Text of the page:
Happiness Is An Inside Job
The pursuit of happiness is often seen as the driving force behind most of our actions throughout history. It is commonly thought that human capacities have increased over time, which has allowed us to alleviate misery and fulfill our aspirations. It therefore follows that we must be happier today than our medieval ancestors, and they must have been happier that Stone Age hunter-gatherers.
The American Declaration of Independence asserts that we all are created equal and that we are endowed by our Creator with the unalienable rights of life, liberty and the pursuit of happiness. Our country is aligned and organized around the principle that if we act according to the sacred principals of the constitution, we will be able to live safely and prosper, thus leading to greater happiness for all.
Bu what is happiness? Philosophers, priests, and poets have brooded over the nature of happiness for millennia. Many have concluded that social. ethical and spiritual factors play as large (if not larger) a role in determining our happiness as material conditions and wealth.
In recent times, psychologist and biologist have taking up the challenge of trying to scientifically determine what makes people happy. They have looked at everything from money, family, genetics, meaningful employment and virtue, and tried to correlate these factors with a subjective sense of well-being.
Happiness from a scientific viewpoint is defined as something one feels inside, a sense of either immediate pleasure or long-term contentment with the way they “feel” life is going. While external factors can affect how we feel, it is really our internal sense of pleasure and pain that defines how happy we are. By giving people questionnaires and tallying the results psychologist and biologist hope to characterize the relative amount of happiness that can me attributed to various objective factors.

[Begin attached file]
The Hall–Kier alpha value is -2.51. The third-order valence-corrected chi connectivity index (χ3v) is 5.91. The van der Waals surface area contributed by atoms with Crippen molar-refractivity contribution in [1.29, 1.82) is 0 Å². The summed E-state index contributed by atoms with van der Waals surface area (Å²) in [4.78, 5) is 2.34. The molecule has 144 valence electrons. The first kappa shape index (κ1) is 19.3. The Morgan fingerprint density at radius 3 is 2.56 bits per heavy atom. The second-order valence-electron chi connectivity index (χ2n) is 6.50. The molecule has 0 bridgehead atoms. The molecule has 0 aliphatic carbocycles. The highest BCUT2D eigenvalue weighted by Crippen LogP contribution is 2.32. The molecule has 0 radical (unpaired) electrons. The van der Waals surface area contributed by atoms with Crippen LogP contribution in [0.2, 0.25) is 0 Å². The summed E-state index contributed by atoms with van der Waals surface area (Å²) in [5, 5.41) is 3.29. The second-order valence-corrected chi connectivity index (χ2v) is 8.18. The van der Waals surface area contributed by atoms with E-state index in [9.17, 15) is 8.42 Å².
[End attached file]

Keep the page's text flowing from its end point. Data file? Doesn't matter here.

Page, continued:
Buddhism takes a different approach to happiness. For 2,600 Buddhist practitioners have studied the causes of happiness, which is why there is growing interest among the scientific community in both their philosophy and meditation practices. While Buddhism shares the basic insight of the biological approach to happiness, namely that happiness results from processes occurring in our bodies and not from events in the outside world, it reaches very different conclusions about what engenders true happiness.
The general message is, ff you want to be happy, do not dwell in the past, do not worry about the future, focus on living fully in the present. Doing so obviously takes a lot of practice, but as Jack Kornfield writes, “When we understand that freedom of the heart is a possibility for us, we can awaken to our own happiness wherever we are.”
Or as Thich Nhat Hanh says, “There is no way to happiness - happiness is the way.”